Management of Structural Defects in Revision Knee Arthroplasty: Tibial Side


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Management of Structural Defects in Revision Knee Arthroplasty: Tibial Side


Sebastián León MD1, Jennifer Leighton MD FRCSC2, Xin Y. Mei MD2 and Paul R. Kuzyk MD MASc FRCSC2


1Hospital San José, Santiago, Chile


2Mount Sinai Hospital, University of Toronto, Toronto, ON, Canada


3Division of Orthopaedic Surgery, Department of Surgery, University of Toronto, Toronto, ON, Canada


Clinical scenario



Top three questions




  1. In patients with moderate tibial bone loss at revision TKA, are porous metal block augments a better option for implant survival compared to cement filling?
  2. In patients with moderate to severe tibial bone loss at revision TKA, is impaction bone grafting (IBG), compared to other options, a viable technique in terms of survival – specifically aseptic loosening?
  3. In patients with severe tibial bone loss at revision TKA, do metaphyseal trabecular metal (TM) sleeves and cone augments improve implant survival compared to structural allografts?

Question 1: In patients with moderate tibial bone loss at revision TKA, are porous metal block augments a better option for implant survival compared to cement filling?


Rationale


Current recommendations are that cement‐filling techniques be limited to defects <5 mm in depth, and that larger defects be treated with structural augmentation. However, recent evidence suggests that cement may be appropriate in larger defects.1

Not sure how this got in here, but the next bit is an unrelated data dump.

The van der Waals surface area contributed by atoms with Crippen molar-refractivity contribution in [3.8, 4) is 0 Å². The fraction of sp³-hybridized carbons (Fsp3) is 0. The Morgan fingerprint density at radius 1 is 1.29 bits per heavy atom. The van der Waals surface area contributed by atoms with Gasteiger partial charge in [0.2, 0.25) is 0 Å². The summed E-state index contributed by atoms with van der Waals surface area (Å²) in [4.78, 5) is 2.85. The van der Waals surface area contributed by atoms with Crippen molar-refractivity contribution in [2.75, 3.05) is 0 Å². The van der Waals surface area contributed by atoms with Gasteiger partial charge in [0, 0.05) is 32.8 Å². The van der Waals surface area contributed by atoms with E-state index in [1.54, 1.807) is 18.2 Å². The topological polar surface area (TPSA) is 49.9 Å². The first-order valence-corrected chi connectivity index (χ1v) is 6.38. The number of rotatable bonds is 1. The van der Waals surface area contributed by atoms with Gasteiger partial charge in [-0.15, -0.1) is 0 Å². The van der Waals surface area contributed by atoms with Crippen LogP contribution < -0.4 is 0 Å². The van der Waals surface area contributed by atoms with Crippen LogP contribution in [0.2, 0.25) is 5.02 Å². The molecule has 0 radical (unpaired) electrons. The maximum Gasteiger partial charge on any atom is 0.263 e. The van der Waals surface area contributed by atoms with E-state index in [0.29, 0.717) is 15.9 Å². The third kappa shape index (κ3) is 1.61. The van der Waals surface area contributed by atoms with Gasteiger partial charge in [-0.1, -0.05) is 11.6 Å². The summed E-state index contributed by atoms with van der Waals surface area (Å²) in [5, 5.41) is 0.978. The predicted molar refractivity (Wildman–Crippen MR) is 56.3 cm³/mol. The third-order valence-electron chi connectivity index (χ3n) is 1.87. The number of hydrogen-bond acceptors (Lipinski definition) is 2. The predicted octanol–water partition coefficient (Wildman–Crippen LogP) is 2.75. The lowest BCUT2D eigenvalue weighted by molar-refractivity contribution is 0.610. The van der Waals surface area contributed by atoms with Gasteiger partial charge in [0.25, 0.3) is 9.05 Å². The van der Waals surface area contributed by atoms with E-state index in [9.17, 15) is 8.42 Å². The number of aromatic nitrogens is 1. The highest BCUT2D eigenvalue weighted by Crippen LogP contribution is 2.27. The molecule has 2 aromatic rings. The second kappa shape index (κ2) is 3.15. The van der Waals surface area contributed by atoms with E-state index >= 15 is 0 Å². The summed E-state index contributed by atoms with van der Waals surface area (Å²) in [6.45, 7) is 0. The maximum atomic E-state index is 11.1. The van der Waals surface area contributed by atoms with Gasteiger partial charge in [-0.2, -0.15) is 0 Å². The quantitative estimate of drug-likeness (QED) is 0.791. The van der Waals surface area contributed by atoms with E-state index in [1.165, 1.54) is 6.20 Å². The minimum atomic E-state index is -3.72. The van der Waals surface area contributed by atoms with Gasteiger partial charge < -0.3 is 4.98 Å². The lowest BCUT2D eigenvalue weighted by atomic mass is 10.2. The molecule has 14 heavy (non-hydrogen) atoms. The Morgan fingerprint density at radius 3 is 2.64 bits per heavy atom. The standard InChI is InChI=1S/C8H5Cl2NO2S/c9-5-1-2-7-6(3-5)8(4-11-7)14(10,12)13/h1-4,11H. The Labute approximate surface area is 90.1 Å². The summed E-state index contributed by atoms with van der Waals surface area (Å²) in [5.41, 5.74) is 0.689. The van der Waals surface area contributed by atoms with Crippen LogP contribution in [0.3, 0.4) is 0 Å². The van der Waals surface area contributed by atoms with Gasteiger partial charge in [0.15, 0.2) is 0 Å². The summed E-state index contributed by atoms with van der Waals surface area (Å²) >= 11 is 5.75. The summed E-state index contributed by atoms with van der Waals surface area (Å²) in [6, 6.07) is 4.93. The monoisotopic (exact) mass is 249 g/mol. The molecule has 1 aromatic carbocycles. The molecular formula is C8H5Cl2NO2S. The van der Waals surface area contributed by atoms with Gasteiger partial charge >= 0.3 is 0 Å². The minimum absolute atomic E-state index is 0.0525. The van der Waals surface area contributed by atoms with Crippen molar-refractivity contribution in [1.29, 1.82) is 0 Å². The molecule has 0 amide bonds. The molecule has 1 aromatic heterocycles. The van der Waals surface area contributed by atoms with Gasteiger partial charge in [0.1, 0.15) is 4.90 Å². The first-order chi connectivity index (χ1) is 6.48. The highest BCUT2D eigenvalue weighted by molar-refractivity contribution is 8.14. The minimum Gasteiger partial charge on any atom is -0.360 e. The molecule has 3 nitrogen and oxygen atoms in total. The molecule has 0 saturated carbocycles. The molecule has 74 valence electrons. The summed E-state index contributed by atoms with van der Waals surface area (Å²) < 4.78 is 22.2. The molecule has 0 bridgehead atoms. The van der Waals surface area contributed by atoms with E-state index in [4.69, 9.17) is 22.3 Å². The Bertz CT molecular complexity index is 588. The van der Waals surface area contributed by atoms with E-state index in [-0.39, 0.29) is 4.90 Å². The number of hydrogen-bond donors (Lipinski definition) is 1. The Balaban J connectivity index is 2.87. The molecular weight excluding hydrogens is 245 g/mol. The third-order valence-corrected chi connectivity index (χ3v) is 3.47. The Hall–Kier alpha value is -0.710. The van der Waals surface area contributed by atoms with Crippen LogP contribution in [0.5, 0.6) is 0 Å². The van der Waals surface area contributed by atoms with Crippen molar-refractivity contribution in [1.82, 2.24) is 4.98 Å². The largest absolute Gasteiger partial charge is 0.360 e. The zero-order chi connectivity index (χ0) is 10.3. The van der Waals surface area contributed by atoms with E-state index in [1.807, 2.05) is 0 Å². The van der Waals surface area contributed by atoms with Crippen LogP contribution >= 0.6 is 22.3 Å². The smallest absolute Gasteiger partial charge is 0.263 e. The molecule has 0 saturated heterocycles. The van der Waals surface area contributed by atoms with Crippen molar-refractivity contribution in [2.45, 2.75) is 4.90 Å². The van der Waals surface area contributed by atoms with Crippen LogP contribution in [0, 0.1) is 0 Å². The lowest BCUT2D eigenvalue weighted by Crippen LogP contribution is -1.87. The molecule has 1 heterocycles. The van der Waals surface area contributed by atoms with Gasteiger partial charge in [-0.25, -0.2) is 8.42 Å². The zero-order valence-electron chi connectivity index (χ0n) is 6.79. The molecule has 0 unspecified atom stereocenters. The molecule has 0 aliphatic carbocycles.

Clinical comment


In planning for any revision TKA, one must estimate the amount of bone loss. Defects are identified and classified using radiographs and computed tomography (CT). The Anderson Orthopaedic Research Institute (AORI) classification is most commonly use.2 Type 1 defects are minor, contained, with intact cortical bone, and the component sits above the level of the fibular head. Type 2 defects represent considerable loss of cancellous bone and the component sits at or below the proximal fibular head. Type 3 defects have a deficient metaphyseal segment, with possible compromise of ligament or tendon insertions.

Photos depict preoperative radiographs.

Figure 58.1 Preoperative radiographs.

Photos depict postoperative radiographs.

Figure 58.2 Postoperative radiographs.


AORI‐1 defects <5 mm in depth have classically been treated using cement or morselized allograft. More recently, AORI‐2A defects <20 mm in depth and involving <50% of either plateau have been treated by cement‐fill alone.1 Biomechanical studies comparing cement with metal augments show superiority of metal augments in wedge‐shaped defects.3 However, when converted to a step‐cut pattern, cement is comparable to metal augments in resisting axial load.4 Several studies have reported good results using cement in uncontained defects.1,57 This is an economical way to manage select bone defects.


Alternatively, modular augmentation allows the surgeon to create a “custom” implant and re‐establish the normal joint line. Blocks range in size from 5 to 25 mm, and are fixed to the tibial tray. These are often indicated in AORI‐2 defects of >25% of cortical bone, or if >40% of the base plate is unsupported by host bone.8 Uncontained defects of 20–45 mm can be managed with metal augmentation and a thick polyethylene liner. Larger defects are unsuitable for block augmentation alone, as this places the base plate too distally.9 In these scenarios, additional diaphyseal fixation using stemmed tibial components is typically needed to offload the metaphyseal augmentation and protect the cement–implant interface from failure.10